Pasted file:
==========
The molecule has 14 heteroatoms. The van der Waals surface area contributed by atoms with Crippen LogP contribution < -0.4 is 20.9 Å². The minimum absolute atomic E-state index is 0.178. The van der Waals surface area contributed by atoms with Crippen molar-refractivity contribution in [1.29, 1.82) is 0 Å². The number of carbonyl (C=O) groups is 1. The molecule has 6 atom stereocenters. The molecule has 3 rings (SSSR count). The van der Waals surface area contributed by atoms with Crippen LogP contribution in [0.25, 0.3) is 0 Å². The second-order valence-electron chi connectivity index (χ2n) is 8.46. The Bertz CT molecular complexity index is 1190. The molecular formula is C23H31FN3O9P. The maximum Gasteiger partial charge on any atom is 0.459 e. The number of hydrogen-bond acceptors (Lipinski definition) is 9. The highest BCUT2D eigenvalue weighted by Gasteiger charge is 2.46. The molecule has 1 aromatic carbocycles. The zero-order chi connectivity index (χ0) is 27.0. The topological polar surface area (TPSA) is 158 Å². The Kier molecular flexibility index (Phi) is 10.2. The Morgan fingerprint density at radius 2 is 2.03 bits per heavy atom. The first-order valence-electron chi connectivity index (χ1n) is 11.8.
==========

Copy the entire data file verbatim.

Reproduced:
The molecule has 14 heteroatoms. The van der Waals surface area contributed by atoms with Crippen LogP contribution < -0.4 is 20.9 Å². The minimum absolute atomic E-state index is 0.178. The van der Waals surface area contributed by atoms with Crippen molar-refractivity contribution in [1.29, 1.82) is 0 Å². The number of carbonyl (C=O) groups is 1. The molecule has 6 atom stereocenters. The molecule has 3 rings (SSSR count). The van der Waals surface area contributed by atoms with Crippen LogP contribution in [0.25, 0.3) is 0 Å². The second-order valence-electron chi connectivity index (χ2n) is 8.46. The Bertz CT molecular complexity index is 1190. The molecular formula is C23H31FN3O9P. The maximum Gasteiger partial charge on any atom is 0.459 e. The number of hydrogen-bond acceptors (Lipinski definition) is 9. The highest BCUT2D eigenvalue weighted by Gasteiger charge is 2.46. The molecule has 1 aromatic carbocycles. The zero-order chi connectivity index (χ0) is 27.0. The topological polar surface area (TPSA) is 158 Å². The Kier molecular flexibility index (Phi) is 10.2. The Morgan fingerprint density at radius 2 is 2.03 bits per heavy atom. The first-order valence-electron chi connectivity index (χ1n) is 11.8.